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Products for grant FT-255008-17

The Aquatic Metropolis: Mapping Water and Urban Form at Viceregal Mexico City
John Lopez, Regents of the University of California, Davis

Grant details:

Tenochtitlan in Sixteenth-Century Native Pictorials (Conference Paper/Presentation)
Title: Tenochtitlan in Sixteenth-Century Native Pictorials
Author: John F. López
Abstract: In 1524, the German printer and book dealer, Frederick Peypus, published the Nuremberg Map and Hernán Cortés’ Second Letter under the title Praeclara Ferdinandi Cortesii de Nova Maris Oceani Hispania Narratio Sacratissio ac. Inuictissimo Carolo Romanorum Imperatori Semper Augusto. Acting as a theatrical space for historical events and Cortés’ chivalric fantasies of conquest, the map’s intended effect was to capture European sensibilities, drawing the viewer into an unimaginable world across a distant ocean, ultimately bringing the Aztec and Tenochtitlan into the European cultural imagination. Yet, the Nuremberg Map was not the only sixteenth-century image produced of Tenochtitlan for a European audience. Early modern indigenous artists also took line and color to page to offer their own interpretation about the Aztec capital. Study of indigenous pictorials not only suggest different epistemes at work from their European counterpart but equally as important, they inscribe, in picture, the underlying conceptions of Tenochtitlan, its geographic setting, and its most iconic feature: water.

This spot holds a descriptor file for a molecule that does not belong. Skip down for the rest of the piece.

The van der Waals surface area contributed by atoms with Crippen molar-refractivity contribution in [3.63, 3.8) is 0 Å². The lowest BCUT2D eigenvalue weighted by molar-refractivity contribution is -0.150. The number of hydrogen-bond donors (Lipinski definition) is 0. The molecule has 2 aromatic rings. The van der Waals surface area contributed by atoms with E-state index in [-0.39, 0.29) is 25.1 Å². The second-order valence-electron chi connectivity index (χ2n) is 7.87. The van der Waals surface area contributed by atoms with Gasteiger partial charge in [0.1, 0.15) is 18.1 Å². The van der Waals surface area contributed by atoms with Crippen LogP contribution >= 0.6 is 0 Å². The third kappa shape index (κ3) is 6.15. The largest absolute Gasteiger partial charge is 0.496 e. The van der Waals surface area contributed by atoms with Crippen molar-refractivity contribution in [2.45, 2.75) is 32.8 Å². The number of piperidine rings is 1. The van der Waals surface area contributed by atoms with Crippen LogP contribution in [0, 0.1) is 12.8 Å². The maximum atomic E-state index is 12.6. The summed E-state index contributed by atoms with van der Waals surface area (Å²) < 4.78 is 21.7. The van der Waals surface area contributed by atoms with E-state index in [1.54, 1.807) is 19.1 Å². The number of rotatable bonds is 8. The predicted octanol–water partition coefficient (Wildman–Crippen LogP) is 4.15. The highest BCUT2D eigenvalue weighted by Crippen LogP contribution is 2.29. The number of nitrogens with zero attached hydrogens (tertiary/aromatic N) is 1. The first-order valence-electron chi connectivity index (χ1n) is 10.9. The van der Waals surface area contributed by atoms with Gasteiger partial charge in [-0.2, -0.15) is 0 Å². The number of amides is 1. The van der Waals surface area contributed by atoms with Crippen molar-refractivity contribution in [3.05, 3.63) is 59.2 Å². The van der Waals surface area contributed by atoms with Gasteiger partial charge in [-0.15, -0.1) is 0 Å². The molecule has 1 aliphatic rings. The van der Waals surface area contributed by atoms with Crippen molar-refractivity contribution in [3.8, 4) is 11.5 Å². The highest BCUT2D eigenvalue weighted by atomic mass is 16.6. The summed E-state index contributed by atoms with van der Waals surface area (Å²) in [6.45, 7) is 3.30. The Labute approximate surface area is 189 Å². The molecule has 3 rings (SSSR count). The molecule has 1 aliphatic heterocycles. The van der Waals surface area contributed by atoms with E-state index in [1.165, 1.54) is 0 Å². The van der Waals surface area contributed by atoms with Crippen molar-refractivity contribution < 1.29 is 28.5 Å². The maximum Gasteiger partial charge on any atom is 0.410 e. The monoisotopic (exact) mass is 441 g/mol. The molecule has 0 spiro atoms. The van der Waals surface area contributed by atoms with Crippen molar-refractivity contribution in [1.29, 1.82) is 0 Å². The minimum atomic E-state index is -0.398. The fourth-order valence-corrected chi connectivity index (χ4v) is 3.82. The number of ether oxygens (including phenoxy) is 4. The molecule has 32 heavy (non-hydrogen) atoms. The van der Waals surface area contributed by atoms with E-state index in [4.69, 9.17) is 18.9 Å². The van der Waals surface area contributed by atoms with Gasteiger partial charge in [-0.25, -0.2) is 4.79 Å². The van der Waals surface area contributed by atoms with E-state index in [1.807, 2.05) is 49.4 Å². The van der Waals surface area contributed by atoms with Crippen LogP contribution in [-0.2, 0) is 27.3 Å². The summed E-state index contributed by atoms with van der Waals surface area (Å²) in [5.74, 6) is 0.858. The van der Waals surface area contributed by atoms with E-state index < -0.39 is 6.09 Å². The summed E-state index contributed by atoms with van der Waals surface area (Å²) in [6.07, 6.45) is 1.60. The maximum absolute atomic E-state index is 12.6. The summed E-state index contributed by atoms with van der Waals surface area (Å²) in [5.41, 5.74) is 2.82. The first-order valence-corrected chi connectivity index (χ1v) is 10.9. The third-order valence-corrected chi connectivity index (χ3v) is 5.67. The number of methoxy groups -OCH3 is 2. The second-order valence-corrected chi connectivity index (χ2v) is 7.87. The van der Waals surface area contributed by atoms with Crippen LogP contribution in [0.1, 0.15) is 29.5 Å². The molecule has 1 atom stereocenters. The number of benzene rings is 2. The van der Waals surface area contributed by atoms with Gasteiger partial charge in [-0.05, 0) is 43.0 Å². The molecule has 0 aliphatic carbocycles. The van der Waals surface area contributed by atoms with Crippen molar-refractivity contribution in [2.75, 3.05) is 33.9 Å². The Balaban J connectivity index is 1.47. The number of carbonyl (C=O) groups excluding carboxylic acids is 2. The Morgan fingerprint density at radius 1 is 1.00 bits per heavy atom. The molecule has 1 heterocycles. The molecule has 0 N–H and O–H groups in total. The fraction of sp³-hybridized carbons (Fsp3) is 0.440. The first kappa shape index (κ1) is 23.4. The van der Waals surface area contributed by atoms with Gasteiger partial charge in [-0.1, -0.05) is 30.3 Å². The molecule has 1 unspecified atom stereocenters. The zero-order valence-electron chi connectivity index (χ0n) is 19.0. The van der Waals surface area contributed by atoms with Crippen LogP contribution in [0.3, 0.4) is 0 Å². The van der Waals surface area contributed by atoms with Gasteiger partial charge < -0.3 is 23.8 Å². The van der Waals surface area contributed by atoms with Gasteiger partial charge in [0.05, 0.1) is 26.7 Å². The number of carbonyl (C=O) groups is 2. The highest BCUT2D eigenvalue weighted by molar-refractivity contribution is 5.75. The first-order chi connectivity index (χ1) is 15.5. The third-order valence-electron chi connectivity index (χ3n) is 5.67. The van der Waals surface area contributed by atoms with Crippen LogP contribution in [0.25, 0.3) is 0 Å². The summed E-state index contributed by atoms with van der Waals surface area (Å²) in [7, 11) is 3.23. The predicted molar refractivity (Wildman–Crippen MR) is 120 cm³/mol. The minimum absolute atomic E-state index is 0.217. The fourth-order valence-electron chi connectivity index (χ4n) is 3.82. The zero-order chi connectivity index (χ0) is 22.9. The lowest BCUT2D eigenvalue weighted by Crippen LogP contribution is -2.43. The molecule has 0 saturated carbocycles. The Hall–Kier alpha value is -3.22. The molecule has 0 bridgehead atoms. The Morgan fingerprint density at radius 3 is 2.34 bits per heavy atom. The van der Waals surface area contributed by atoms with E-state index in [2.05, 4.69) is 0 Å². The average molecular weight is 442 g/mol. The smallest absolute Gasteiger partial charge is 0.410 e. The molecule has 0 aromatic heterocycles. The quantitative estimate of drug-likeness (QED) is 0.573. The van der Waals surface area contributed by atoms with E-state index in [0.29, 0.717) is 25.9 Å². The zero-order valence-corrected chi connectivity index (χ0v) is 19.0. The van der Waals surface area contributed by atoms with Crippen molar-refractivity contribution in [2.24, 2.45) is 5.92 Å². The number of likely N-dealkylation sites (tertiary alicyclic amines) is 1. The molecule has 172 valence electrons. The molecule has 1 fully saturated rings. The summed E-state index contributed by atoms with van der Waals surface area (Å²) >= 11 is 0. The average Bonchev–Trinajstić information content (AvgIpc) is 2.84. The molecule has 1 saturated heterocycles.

Date: 05/21/2019